Bitcoin is, just like any other form of electronic or cash payment, subject to Know-Your-Customer regulatory requirements. Even though a lot of people flock to Bitcoin because of the illusion of being anonymous online, there is very little anonymity to be found in the world of virtual currencies. That being said, blockchain technology could be used to facilitate the KYC process, which is exactly what Tradle is trying to achieve.
Tradle – Uniting Blockchain Technology And KYC Procedures
One of the main reasons why Bitcoin companies face more scrutiny in terms of Know-Your-Customer regulations compared to traditional financial services is due to pseudonymous transactions. Bitcoin transactions have no personal information attached to them, as there is no name, address or phone number associated with wallet addresses.
For multiple governments around the world, this is a major worry, as it is impossible for them to tell whether or not Bitcoin transactions are legitimate, or an effort to launder money. As a result, most bitcoin companies – specifically exchanges- have very strict KYC regulatory requirements they have to adhere to, including customer identity verification.
Tradle, a new Bitcoin startup which recently partook in London’s Startupbootcamp fintech accelerator, the solution is within our grasp. Combining blockchain technology – to store data, offer transparency and associate electronic identities with user addresses – the KYC procedure could become far more simplified for all parties involved.
Taking things one step further, Tradle is eyeing the mobile space very closely; the company plans to release a smartphone application that lets users send required verification documents to banks. Currently, users have to rely on postal services and envelopes containing sensitive information to reach their intended destination.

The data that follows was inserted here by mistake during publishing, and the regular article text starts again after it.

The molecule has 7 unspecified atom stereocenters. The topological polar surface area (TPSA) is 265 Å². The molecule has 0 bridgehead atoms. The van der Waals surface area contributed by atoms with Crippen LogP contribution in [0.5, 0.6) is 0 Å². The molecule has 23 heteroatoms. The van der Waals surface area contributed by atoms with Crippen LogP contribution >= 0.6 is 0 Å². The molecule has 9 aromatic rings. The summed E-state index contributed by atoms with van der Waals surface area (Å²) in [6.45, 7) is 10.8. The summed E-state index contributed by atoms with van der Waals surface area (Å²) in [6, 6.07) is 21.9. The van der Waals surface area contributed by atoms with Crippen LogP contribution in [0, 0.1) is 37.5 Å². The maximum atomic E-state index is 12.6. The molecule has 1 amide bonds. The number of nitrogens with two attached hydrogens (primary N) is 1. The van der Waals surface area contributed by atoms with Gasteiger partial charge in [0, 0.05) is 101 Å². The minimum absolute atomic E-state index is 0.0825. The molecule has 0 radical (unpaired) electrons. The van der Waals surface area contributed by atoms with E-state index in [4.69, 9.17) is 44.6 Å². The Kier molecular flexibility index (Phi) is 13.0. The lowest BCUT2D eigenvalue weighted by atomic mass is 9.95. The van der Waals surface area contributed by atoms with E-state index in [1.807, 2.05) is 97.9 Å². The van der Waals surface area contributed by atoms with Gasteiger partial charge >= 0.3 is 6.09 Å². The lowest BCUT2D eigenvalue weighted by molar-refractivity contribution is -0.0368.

“Every bank can access this network and eliminate the number of KYC checks that they do today. But even before the network is born, within one bank there is inter-product KYC checks; inter-divisional, inter-location, inter-subsidiary. Those KYC checks are not shared. KYC costs are very high.” – Tradle Founder Gene Vayngrib told the media.
Smart Contracts To Complete Procedure Requirements Automatically
As mentioned before, Tradle wants to create a blockchain-based storage solution for KYC documents, which could even be extended in the future to service Anti-Money laundering purposes as well. But that is not all, as both KYC and AML procedures could then be automatically completed by using smart contracts and removing the human element completely.
“Instead of sending all the data to the regulators to prove that you have done the AML correctly, the bank can prove to the regulators that they have automatic procedures that do AML and do things like report suspicious transactions,” said Vayngrib. “The auditing of the bank by the regulators in such a way preserves privacy as much as possible. The regulator could get information about suspicious transactions without banks sharing a lot of raw, private data with them.” – Trade Founder Gene Vayngrib concluded.
Integrating smart contracts into such a vital piece of the current financial system would give Bitcoin and blockchain technology a more legitimate status. In the end, all parties involved are trying to achieve the same goal: facilitating KYC and AML procedures in a more user-friendly and secure way.
Images courtesy of Tradle, Shutterstock